South Korea's presidential candidate Park Geun-hye receives competition for the upcoming election as a new contender joins the race.
For the past year, the top question on the minds of many South Koreans was whether Ahn Cheol-soo would seek the nation's top job. On Tuesday, the doctor, turned software entrepreneur, transformed himself once again into a politician and announced his bid for the presidency.
"I will make the hopes of the citizens become a reality," Ahn told a crowd of supporters in Seoul. "Old politics should be overhauled. I will run for president."
A bid for change
His decision to run after months of speculation came as a breath of fresh air to many young and progressive South Korean voters who have grown weary of various corruption scandals and broken promises of both the ruling and main opposition parties.
Recent opinion polls put 50-year-old Ahn just behind frontrunner Park Geun-hye, the daughter of a former military dictator, whose victory in the December election was all but certain until today. Some political observers say she should be worried now that Ahn has joined the race.
"Things have become a lot more difficult for Ms. Park," says Jasper Kim, director of the Asia Pacific Global Research Group in Seoul. "Anything can happen. He has muddied up the waters."
Kim compares Ahn to Ross Perot, the third party candidate in the 1992 US presidential election, who shook up the mainstream parties though in the end, he fell short of winning a majority. Ahn's greatest strength, according to Kim, is his novelty. But many questions remain about where he stands on important domestic and international issues.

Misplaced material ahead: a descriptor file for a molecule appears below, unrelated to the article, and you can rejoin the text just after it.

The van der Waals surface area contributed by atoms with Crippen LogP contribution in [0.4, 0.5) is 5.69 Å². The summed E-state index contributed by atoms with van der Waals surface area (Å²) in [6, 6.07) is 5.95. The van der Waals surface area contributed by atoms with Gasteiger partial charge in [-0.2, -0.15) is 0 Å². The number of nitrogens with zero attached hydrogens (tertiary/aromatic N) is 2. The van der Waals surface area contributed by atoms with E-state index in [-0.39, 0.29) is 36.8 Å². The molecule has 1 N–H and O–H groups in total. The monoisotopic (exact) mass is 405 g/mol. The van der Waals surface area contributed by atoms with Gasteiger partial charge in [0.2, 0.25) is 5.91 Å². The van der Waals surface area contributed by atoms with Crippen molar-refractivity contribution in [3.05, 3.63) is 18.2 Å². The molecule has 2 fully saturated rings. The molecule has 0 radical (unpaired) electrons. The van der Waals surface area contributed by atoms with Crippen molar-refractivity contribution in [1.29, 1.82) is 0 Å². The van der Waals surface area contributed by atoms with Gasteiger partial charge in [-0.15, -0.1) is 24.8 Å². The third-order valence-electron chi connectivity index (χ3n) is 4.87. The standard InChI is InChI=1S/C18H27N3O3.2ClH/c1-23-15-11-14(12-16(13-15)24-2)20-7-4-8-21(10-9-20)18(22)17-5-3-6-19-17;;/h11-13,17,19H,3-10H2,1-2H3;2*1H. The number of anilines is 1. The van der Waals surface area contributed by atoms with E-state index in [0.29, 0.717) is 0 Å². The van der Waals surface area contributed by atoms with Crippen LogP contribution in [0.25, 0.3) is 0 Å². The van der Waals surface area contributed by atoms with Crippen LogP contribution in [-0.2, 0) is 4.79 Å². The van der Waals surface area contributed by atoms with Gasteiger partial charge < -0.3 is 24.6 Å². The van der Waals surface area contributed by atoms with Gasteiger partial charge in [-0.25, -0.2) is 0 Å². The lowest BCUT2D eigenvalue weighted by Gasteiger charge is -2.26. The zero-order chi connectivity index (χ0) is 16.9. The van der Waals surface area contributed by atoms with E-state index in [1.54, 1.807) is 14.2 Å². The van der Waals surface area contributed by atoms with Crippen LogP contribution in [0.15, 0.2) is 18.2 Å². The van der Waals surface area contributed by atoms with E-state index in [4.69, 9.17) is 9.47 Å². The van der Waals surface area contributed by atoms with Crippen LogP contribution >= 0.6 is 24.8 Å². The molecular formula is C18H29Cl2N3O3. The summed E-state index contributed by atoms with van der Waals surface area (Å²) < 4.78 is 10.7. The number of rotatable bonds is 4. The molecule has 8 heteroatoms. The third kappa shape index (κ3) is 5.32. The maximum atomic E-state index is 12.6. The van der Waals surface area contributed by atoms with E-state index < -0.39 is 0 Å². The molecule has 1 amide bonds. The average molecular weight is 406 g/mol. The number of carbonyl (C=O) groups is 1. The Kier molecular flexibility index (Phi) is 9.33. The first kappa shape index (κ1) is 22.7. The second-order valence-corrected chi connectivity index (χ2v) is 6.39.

"He is a known unknown quantity. He paints in very broad brush-strokes. He speaks in almost parable-like fashion. It captures the current angst that exists in Korean society," he says.
That frustration, Kim adds, is the result of perceived economic inequality, corruption and political favouritism to South Korea's chaebols - conglomerates such as Samsung or Hyundai. Where he stands on issues like trade with the United States or policy toward North Korea will not be a factor in this election.
But Ahn's decision to announce his candidacy this late in the game could work against him. Some young voters, who were fans of his motivational speeches and successful business career, have begun to doubt that he is a serious contender due to his vagueness on certain issues.
"He has been ambiguous on his positions. It seems like he just can't make up his mind," Choi says. "But at least he doesn't come from the privileged class, like Park Geun-hye," says 24-year old Choi Ji-eun, a master's degree candidate in history at Seoul's Sangmyung University.
Choi says that since she's lost hope in Ahn, she will now throw her support behind Moon Jae-in.
Jasper Kim says that as the election nears, Ahn will no longer be able to dance around the issues and must make his stance clear, which might push even more supporters away.
"The more that people know about him, the more he will be scrutinized," says Kim. "His popularity may have already peaked."